A Metropolitan Knoxville Airport Authority committee on Wednesday approved a layout plan for the proposed Oak Ridge Airport. The plan will now be sent to the Federal Aviation Administration for review and approval.
As reported in a Wednesday story, there are additional steps and approvals required. But if all goes well, construction on the airport could start in late 2018 or early 2019, officials said Wednesday.
Slides included in this story include more information about the proposed airport. We encourage you to read the earlier story as well.
The airport could cost an estimated $35 million to $40 million, officials said Wednesday. It would be funded with a mix of federal funding, state aeronautical commission funding, and local funding from the Metropolitan Knoxville Airport Authority, or MKAA.
The Oak Ridge Airport, which could accommodate general aviation and corporate aircraft but not airlines, would be on the south side of Heritage Center, the former K-25 site in west Oak Ridge. It would have a 5,000-foot runway running parallel to State Route 58 that would accommodate nearly all corporate aircraft. Airport construction could take about 1.5 years.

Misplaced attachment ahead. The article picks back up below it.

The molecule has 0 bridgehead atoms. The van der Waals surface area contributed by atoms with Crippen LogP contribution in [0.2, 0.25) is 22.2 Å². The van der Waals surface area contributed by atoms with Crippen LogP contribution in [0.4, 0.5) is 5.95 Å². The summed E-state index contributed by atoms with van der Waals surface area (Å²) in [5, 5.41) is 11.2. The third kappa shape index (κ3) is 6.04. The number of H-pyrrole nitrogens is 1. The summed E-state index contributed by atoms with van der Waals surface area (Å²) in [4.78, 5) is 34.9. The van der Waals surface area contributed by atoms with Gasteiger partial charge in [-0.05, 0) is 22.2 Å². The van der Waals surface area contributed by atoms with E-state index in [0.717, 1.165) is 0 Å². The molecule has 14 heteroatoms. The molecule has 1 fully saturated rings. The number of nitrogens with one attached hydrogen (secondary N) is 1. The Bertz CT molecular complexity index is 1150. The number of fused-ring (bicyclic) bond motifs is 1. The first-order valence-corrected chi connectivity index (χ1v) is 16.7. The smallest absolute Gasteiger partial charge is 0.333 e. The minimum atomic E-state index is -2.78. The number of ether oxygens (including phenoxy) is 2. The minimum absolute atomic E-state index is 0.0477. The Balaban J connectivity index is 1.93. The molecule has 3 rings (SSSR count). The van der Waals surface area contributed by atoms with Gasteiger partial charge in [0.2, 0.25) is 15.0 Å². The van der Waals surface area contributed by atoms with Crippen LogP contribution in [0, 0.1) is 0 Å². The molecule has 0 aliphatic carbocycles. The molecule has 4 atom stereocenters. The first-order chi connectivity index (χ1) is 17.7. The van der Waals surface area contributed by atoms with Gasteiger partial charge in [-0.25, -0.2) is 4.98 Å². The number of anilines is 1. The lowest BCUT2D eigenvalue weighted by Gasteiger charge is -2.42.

The airport could be expanded later with a full taxiway, more hangars, more ramps, and another 1,000 feet of runway. The runway could also be widened from 75 feet to 100 feet. The larger runway could serve the largest general aviation aircraft.
The airport project started with a 2009 request from the Community Reuse Organization of East Tennessee, or CROET, which redevelops former federal property for private commercial and industrial use. Officials said it has broad political support, including from the state’s governor and legislative delegation, Oak Ridge City Council and Roane County Commission, state and federal agencies, the business community, and regional pilots.
There were three milestones in the first phase of the project: identifying potential sites in 2011, evaluating design and costs in 2012, and defining the uses and economic benefits in 2013.
The project became eligible for FAA funding in January 2015, when it was included in the National Program of Integrated Airport Systems. In August that year, the Tennessee Aeronautics Commission funded development of an airport master plan.
The final phase has six milestones, Stair said:
- U.S. Department of Energy (DOE) finding of no significant impact (January 2016),
- develop master plan (April 2017),
- FAA review of master plan,
- secure funding sources,
- transfer land, and
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